The Pennsylvania Sociological Society invited me to address the topic of Teaching in Difficult Times and challenges in teaching sociology. In our multiple roles as academics, we interact with students and their responses to our work on a variety of levels. They participate in our classrooms, they read our research and learn about the discipline of sociology through our scholarship and supervision of their student work. At all times, students evaluate us in our teaching: not just in formal summative evaluations at the closure of a semester or a student career, but also in their day-to-day responses to our classroom teaching efforts.
Academic reactions to students in the classroom, and sociologists' reactions to their students in particular, have been a dimension of our dialogue about teaching and scholarship for decades. A classic sub-topic of this discussion focuses on college students' resistance to our academic goals for the liberal arts curriculum in general, and student indifference or challenges within our individual classrooms. Perry's (1970) assessment of student stages of cognition is a useful beginning that focuses on levels of thinking and student cognitive resistance. McFarland (2001) extended sociological notions of oppositional behavior in schools to include disruptions in the classroom and Becker et al. (1985) analyzed the focus of their college students on the "grade point average perspective".
This Pennsylvania State conference recognizes that sociologists work to teach new generations of learners during a time when race, gender and class inequalities continue to be debated in social policy and in our classrooms (Hedley and Markowitz 2001, Perry et al. 2005). It is also during a time of intensified assessment of our own teaching in the college classroom. These institutionalized activities provide rich theoretical reasons to understand more about student learning in a range of social environments, and to challenge our definitions and understandings of student resistance.
In this paper I focus on two arenas of student resistance that have come under closer sociological analysis. I do this to illustrate that teaching will always be difficult, but that we have more opportunities and challenges in these interesting times. One of those challenges just might be to expand our definitions of student resistance in order to further develop our own thinking about teaching and learning. The first form of student resistance I consider to be the "classic" form in which teachers focus on classroom disruptions and why their educational messages are not absorbed by students; the second is a more contemporary consideration of student resistance as a form of building social capital for learners and teachers alike.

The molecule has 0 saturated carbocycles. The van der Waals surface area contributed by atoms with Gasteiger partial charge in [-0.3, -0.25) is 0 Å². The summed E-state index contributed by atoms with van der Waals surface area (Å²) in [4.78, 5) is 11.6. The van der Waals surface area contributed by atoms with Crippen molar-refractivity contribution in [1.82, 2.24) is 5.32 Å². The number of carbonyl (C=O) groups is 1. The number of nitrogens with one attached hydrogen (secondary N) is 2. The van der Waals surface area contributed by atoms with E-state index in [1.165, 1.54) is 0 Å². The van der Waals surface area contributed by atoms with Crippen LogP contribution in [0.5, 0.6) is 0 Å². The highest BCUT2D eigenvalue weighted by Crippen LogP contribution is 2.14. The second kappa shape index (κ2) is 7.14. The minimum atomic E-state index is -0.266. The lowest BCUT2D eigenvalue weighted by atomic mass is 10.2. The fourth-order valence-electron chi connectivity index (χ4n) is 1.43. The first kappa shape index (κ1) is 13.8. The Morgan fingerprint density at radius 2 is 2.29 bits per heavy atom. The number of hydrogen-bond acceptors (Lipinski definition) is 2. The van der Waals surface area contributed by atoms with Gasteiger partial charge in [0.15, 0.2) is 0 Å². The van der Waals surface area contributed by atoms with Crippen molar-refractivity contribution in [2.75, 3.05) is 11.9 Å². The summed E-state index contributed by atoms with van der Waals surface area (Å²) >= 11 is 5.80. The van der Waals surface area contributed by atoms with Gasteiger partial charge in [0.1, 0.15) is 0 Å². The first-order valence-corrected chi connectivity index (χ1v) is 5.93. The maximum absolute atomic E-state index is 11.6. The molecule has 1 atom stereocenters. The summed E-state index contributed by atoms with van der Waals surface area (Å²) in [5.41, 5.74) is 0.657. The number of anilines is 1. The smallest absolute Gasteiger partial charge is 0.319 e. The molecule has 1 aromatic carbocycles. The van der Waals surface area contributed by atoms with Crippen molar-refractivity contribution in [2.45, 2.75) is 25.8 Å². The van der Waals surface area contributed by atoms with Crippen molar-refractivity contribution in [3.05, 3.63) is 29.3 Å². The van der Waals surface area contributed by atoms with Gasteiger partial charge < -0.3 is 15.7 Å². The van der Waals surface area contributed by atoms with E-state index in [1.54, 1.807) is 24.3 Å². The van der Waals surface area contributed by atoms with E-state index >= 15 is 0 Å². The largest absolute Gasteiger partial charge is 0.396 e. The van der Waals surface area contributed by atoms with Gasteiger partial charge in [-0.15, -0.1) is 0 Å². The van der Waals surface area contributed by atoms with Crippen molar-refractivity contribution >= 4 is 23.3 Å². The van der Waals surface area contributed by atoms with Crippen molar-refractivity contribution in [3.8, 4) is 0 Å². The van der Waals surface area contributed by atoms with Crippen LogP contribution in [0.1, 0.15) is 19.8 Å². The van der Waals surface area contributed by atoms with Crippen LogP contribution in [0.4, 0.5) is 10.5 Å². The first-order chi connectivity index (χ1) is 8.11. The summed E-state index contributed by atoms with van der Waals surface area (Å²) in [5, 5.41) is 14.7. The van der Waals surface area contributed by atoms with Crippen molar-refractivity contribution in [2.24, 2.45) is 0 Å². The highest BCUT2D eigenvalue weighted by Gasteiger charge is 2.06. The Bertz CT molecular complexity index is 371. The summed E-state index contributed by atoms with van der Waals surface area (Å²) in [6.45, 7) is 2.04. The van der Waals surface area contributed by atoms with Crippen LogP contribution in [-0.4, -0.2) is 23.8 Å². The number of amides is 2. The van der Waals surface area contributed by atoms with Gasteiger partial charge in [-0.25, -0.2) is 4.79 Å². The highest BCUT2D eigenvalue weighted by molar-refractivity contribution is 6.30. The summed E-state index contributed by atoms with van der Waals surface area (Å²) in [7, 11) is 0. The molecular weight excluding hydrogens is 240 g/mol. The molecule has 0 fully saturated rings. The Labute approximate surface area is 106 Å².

Classic student resistance is taken as an affront to the authority of college professors and the meaning of the liberal arts degree (Perry 1970; Becker et al, 1985). The shared assumption is that most students are either unprepared or unwilling to learn what is presented in the traditional college classroom. Forms of student resistance might reflect cognitive deficits (dualistic thinking in Perry's scheme) or a subculture of student resistance to the values of the academy (Becker et al.). Learning takes place in environments fraught with individual and group resistance, especially resistant to the dominant patterns of teaching and learning in the social structure of higher education.
The second more contemporary form of student resistance I bring to the discussion draws from critical perspectives on learning with classroom resistance serving as a form of social capital. These perspectives are often radical, critical or liberatory pedagogies that engage distinctive forms of resistance as a potential learning tool, or as a challenge to our mainstream sociological teaching strategies (Sweet 1998, Yasso 2005).
Student Resistance: Challenges to Authority and Cognition
Perry's (1970) early study of student resistance and cognition was initially motivated by his concerns that students lacked the requisite cognitive skills to accurately evaluate his classroom goals and processes on teaching evaluations. …